Every year, public and charity funding bodies in the United Kingdom invest significantly in health research. In 2014 alone, the United Kingdom Clinical Research Collaboration reported an expenditure of approximately £3.01 billion in health research funded by public and charity sources [ 1 ], with the Medical Research Council, the National Institute of Health Research (NIHR) and the Wellcome Trust being ranked among the top public and philanthropic funders of health research worldwide [ 2 ]. Thanks to this investment, a number of achievements have been possible and the United Kingdom “ has developed some of the strongest and most productive clinical medicine research bases in the world ” [ 3 ].

Given the magnitude of the investment in health research, there has been a growing interest in exploring the impact it generates. However, defining and measuring research impact is not straightforward; it is a complex exercise and the growing international interest on this subject has led to the development of multiple appraisal frameworks. A recent literature review identified 24 different methodological research impact frameworks that have been used in various countries and settings [ 4 ], with the Payback Framework being the most commonly used [ 5 ] both in the United Kingdom and internationally [ 4 , 6 , 7 ]. The Payback Framework was developed by Buxton and Hanney [ 8 ] and measures impact in five dimensions, namely knowledge, benefits to future research and research use, benefits from informing policy and product development, health and health sector benefits, and broader economic benefits.

Using the Payback Framework, this study’s aim is to review, synthesise and critically assess the empirical evidence of the impact generated by publicly and charity-funded health research in the United Kingdom. We do so acknowledging that there is inherent uncertainty regarding the outcomes of health research, in particular blue-sky and preclinical investigation [ 9 ]. We also accept that different types of research are expected to have different impact, with implications in the final assessment of research.

Data sources and searches

To address the study’s aim we conducted a systematic literature review. The Electronic Databases considered in this review were DoPHER (Database of Promoting Health Effectiveness Reviews), EBSCOhost CINAHL (Cumulative Index to Nursing and Allied Health Literature), EBSCOhost MEDLINE, OVID Embase, CENTRAL (Cochrane Central Register of Reviews of Effects), CDSR (Cochrane Database of Systematic Reviews), DARE (Database of Abstracts of Reviews of Effects), and NHS EED (NHS Economic Evaluation Database). Searches were conducted using a combination of keywords and index terms (for example, MeSH terms) combined with Boolean operators, as part of an extensive search. These were adapted to the other relevant electronic databases using the synonyms used by each database. The search terms included combinations of different relevant terms, such as ‘budget’, ‘funding’, ‘investment’, ‘grant’, ‘research support’, ‘clinical research’, ‘health research’, ‘medical research’, and ‘impact’, ‘value’, or ‘research outcome’. A full list of search terms and an example of the search strategy of the three main databases (OVID Embase, EBSCOhost CINAHL and EBSCOhost MEDLINE) is available in Additional file  1 to enable replication. One author (DG) performed the search of the electronic databases.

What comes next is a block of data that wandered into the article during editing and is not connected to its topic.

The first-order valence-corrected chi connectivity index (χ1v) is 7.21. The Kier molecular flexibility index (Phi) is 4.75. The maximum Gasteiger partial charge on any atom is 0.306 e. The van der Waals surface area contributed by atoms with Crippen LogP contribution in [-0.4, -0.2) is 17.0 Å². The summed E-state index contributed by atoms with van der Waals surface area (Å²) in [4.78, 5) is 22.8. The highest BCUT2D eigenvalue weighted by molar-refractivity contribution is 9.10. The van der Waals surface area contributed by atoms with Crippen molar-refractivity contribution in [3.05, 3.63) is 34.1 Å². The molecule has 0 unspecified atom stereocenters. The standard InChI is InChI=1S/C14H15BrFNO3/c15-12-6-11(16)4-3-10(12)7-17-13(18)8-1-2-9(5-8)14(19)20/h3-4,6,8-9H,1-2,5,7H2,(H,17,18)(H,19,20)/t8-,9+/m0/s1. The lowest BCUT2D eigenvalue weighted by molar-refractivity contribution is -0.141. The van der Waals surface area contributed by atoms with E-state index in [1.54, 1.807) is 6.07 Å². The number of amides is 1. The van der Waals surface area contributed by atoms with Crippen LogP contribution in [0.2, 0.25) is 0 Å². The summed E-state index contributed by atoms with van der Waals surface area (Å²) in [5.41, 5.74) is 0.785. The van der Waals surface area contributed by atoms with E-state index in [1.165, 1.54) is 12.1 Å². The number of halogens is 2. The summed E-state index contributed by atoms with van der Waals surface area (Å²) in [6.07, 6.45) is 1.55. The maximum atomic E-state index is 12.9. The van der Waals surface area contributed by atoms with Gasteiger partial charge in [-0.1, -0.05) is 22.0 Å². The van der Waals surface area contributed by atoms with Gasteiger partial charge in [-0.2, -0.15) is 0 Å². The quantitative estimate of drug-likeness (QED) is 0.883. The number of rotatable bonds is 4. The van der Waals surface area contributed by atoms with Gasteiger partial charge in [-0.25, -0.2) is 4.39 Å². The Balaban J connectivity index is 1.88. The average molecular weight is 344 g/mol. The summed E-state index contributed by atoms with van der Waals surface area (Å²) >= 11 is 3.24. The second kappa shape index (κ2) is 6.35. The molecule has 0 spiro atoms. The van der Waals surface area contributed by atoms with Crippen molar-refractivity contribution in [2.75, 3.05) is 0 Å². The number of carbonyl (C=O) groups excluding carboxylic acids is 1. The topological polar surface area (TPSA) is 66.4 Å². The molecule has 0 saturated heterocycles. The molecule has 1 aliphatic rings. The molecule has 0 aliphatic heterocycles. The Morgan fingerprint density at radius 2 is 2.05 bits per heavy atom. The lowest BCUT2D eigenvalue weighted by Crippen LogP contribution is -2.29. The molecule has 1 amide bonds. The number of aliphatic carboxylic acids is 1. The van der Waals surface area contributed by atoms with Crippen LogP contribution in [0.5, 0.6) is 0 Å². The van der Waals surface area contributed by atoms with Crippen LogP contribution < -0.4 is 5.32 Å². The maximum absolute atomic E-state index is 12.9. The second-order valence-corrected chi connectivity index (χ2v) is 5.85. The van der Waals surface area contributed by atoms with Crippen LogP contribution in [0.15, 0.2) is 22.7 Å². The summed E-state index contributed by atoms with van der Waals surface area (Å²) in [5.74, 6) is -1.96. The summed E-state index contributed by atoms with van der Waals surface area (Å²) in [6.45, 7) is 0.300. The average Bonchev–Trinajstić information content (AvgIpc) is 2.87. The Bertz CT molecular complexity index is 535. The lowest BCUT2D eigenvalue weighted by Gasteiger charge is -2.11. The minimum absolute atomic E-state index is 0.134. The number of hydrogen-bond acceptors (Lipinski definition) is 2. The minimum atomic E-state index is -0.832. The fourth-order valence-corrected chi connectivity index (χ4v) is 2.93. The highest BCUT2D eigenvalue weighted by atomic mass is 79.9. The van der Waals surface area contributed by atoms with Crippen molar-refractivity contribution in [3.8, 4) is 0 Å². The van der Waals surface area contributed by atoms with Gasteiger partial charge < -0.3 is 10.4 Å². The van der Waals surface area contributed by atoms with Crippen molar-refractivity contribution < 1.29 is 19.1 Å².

In addition, citation tracking of relevant literature and reference lists of the identified studies and reports were searched for further studies by both authors. Hand searches were also conducted in the key journals Value in Health , The Journal of Health Economics and BMC Health Services Research .

Study selection

We included empirical studies that (1) explicitly analysed the impact generated by research funding provided by public and charity bodies in the United Kingdom, (2) analysed the impact generated in the United Kingdom or other countries, (3) were published between 2006 (the year the NIHR was lunched) and 2017, (4) were peer reviewed and (5) were written in English. We excluded speculative studies, opinion papers or editorials that discussed the potential impact generated by funded research in the United Kingdom and studies that did not focus on health-related research.

The selection of the relevant studies followed the steps identified by the PRISMA guidelines for systematic reviews and meta-analyses [ 10 ]. First, we screened all records on the basis of title and abstract. When it was not possible to determine whether a study met the inclusion/exclusion criteria based on title and abstract review, we included the study for full text review. Both authors screened all records, assessed the list of studies included for full text review and agreed on the final list.

Data extraction and data synthesis